Current Research

I am working on two ongoing research projects with the R-House Human-Robot Interaction lab, one is in collaboration with Honda Research Institute of Japan and one is under a National Science Foundation grant to help Mississippi State University design a Socially Assistive Robot.

Haru Project: Haru, a prototype desktop social robot being developed by Honda Research Institute of Japan, is designed to be an "Encouraging Mediator" between groups of people who are disconnected by age, culture, language, or physical distance. Our primary focus is on developing Haru for use with children, focusing on engagement and privacy. One of the main studies I am a part of is creating perception models for Haru that can help Haru dynamically adapt to children's changing levels of engagement based on non-invasive sensors such as an RGB camera and thermal camera. The other study I am a part of is using UNICEF's guidance for AI and children which discussed nine requirements for child-centered AI that protects the child's rights during the interaction. We are running user based studies with children and their parents to test how these guidelines, digital privacy, and Haru can work effectively and safely in everyday scenarios.

Therabot™ Project: This project studies how we can design a Socially Assistive Robot (SAR) for helping treat and manage Major Depressive Disorder (MDD) using Mississippi State University's prototype SAR named Therabot™. Most of the studies I am involved in with this project have participants with MDD do a participatory design workshop in which they will design an aspect of Therabot™, such as it's physical appearance, it's programming, or what sensors it will use. This gives us insights into how to design Therabot™ but also what aspects of any SAR would be helpful in treating, monitoring, and managing MDD.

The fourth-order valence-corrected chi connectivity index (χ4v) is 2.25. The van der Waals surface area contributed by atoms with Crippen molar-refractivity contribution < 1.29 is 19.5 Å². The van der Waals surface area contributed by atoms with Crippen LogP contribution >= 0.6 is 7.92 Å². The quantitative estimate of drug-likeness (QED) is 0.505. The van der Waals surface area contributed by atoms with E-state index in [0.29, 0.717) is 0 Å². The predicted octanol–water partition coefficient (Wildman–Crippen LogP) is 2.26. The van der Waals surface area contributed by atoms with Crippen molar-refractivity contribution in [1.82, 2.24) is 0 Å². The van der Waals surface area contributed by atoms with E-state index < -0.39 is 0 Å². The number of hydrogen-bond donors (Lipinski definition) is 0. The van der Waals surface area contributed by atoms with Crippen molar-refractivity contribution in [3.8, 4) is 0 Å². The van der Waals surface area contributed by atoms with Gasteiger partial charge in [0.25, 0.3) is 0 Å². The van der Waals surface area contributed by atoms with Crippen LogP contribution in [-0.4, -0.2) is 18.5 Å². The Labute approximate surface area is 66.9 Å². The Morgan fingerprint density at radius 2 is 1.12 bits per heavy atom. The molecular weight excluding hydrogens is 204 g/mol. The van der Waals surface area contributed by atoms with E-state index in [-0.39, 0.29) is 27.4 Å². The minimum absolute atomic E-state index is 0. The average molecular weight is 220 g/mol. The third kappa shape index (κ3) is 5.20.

I am also working on a project in the Socioneural Physiology Lab studying ways to detect trust using physiological signals.

TrustingAI: This is a large, multi-university project funded by the DoD studying human trust in Artificial Intelligence. Our lab researches the detection of trust using physiological signals such as micro-expressions and ECG signals. We do this through having participants play a computer game against another person which will force a player to deceive the other player. By using computer vision and ECG sensors we are trying to detect changes in the trust between players at this point of deception and beyond.

As part of this project I am developing the AI counterpart to pretend to be a human and play the game against a participant. This is being accomplished through Reinforcement Learning in a set of environments similar to the one the participant will see. I am also helping assist in the analysis of our physiological data using a variety of Deep Learning and traditional Machine Learning models.


Khoo, Weslie, Long-Jing Hsu, Kyrie Jig Amon, Pranav Vijay Chakilam, Wei-Chu Chen, Zachary Kaufman, Agness Lungu, et al. “Spill the Tea: When Robot Conversation Agents Support Well-Being for Older Adults.” In Companion of the 2023 ACM/IEEE International Conference on Human-Robot Interaction, 178–82. HRI ’23. New York, NY, USA: Association for Computing Machinery, 2023. https://doi.org/10.1145/3568294.3580067.
Kamino, Waki, Zach Kaufman, Arinah Karim, and Swapna Joshi. “A ’Pop’ular ’Corn’panion to Making Your Movie Experience ‘Butter’ Together.” In Companion of the 2021 ACM/IEEE International Conference on Human-Robot Interaction, 618–19. HRI ’21 Companion. New York, NY, USA: Association for Computing Machinery, 2021. https://doi.org/10.1145/3434074.3446943.